Published: June 1, 2014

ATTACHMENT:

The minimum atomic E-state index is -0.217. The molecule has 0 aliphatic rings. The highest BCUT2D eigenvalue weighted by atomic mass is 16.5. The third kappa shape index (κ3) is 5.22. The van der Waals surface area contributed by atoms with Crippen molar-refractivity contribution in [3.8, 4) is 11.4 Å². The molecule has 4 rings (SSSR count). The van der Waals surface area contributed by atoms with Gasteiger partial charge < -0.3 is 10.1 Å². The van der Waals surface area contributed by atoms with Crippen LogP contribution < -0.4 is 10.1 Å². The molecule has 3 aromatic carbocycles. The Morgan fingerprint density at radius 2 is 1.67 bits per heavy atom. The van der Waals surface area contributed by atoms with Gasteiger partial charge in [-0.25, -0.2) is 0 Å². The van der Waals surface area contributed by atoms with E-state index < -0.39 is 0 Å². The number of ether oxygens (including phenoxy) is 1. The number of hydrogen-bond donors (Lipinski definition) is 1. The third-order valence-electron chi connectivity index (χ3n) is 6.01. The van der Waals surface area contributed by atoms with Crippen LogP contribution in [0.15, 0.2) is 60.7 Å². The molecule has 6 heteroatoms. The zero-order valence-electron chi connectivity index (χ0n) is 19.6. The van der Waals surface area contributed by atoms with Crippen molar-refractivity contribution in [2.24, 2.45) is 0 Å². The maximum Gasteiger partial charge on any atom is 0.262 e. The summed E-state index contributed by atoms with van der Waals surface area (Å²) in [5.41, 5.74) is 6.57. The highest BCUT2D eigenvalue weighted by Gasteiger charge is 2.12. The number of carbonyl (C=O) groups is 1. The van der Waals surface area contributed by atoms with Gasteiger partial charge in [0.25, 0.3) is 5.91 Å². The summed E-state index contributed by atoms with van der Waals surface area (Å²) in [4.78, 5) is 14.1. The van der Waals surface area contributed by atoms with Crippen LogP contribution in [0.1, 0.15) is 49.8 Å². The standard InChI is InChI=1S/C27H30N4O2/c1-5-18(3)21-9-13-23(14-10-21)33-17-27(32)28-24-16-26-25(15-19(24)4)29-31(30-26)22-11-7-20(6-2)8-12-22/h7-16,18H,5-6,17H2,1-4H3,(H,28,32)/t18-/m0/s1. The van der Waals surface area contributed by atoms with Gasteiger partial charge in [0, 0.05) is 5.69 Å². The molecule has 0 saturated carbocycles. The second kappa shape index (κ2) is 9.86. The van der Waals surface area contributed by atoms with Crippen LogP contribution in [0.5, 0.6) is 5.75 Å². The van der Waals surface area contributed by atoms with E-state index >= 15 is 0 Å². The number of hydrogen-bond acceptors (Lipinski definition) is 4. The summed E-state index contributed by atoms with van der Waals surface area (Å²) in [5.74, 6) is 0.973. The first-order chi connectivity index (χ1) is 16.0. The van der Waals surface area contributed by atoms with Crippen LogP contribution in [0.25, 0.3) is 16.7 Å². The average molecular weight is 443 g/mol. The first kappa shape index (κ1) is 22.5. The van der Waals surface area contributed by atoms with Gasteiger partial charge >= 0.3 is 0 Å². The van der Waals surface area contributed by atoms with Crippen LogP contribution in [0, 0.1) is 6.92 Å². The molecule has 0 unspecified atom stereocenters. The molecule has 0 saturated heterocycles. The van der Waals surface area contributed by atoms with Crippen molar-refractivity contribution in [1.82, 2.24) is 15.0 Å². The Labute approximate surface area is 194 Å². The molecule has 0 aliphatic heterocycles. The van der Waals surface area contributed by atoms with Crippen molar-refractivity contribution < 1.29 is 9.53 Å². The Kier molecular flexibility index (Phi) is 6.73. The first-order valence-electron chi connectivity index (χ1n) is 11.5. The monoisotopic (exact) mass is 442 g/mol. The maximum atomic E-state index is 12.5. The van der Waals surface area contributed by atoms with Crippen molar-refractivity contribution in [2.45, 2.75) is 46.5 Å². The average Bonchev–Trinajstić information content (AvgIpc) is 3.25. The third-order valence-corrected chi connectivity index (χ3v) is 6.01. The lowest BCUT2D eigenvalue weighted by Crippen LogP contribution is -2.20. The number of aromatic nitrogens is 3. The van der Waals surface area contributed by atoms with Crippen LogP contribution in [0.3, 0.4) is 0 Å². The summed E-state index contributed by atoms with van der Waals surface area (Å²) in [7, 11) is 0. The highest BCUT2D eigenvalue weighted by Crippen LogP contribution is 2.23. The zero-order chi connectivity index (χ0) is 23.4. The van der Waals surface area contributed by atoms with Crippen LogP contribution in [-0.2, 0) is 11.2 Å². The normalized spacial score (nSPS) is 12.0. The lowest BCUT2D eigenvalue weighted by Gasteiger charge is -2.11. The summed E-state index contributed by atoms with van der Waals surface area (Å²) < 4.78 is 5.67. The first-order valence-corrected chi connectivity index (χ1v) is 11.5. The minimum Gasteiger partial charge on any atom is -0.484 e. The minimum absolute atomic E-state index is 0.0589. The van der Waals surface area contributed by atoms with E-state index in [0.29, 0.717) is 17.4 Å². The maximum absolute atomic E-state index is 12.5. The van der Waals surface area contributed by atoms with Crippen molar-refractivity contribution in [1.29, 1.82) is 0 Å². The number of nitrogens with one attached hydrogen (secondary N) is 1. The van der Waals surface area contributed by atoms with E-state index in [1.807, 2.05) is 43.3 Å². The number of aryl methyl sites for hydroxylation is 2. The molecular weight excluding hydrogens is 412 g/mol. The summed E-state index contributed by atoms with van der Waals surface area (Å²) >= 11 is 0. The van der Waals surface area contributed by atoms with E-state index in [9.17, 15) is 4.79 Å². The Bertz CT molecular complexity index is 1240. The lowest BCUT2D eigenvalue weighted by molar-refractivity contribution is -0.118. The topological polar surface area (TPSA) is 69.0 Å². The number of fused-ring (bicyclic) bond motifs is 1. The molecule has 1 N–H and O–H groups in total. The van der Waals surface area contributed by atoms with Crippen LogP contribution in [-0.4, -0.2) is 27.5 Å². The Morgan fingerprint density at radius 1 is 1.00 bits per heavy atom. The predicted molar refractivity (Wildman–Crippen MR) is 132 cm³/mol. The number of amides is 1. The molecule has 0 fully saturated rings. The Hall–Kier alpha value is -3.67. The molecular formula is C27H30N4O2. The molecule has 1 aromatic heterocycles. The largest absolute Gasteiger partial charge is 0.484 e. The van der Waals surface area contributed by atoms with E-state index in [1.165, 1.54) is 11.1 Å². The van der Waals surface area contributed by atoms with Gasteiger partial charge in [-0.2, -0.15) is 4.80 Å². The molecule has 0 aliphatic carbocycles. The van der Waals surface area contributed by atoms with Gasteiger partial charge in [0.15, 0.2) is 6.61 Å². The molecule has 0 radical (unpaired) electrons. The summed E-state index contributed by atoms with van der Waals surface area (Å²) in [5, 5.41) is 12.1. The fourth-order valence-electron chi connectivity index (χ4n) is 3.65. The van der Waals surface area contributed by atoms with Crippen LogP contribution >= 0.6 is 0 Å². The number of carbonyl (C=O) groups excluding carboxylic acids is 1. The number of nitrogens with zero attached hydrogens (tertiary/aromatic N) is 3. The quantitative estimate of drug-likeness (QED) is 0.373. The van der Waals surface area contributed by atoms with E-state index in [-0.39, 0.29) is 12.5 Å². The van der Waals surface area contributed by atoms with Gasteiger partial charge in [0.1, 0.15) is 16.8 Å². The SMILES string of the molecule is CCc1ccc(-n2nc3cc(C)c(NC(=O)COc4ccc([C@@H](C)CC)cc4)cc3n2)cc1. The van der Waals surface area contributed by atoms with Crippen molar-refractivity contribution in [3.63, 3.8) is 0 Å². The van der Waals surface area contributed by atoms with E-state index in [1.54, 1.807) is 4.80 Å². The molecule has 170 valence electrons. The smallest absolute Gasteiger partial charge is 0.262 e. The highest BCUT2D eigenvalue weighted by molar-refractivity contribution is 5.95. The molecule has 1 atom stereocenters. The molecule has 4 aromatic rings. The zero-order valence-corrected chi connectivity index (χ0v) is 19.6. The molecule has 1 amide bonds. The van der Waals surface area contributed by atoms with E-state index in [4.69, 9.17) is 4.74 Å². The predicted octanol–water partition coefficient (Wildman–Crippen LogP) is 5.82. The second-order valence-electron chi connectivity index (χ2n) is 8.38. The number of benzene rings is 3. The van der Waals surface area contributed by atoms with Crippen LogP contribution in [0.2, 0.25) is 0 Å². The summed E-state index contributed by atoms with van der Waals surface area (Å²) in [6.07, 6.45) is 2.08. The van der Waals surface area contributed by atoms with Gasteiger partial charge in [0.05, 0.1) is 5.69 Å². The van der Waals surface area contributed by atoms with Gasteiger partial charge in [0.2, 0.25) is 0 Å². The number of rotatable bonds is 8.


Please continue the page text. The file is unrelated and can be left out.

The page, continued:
CU Linguistics doctoral students Steve Duman and Kevin Gould, principals of Inherent Games, LLC, have won a $150,000 Small Business and Innovation Research (SBIR) Phase I grant through the National Science Foundation for the development of language-learning games. NSF SBIR programs enable startups and small businesses to undertake R&D with high technical risk and commercial reward, if the project involves significant market opportunity and transformational technology with significant societal or commercial impact. This SBIR Phase I project proposes to develop a language learning game for mobile devices that uses augmented reality technology. Inherent Games' unique pedagogical method, called Embodied Categorical Scaffolding, allows for engaging gameplay that utilizes actual physical motion to best reflect the patterns of neurological activation that occur when one uses language. The application of augmented reality technology provides an enriched learning experience for the user. The initial prototype will be fully scalable to accommodate multiple languages, extensive vocabulary domains within a given language and even more complex language concepts, such as tense and aspect. The game will also include a (massively) multiplayer component, where users, classes, schools, or even school districts can compete against one another. Given rising demand in the US and abroad for foreign-language instruction, as well as the game's unique utilization of embodiment, the developers believe that this app will make a strong impact on the language-learning market.

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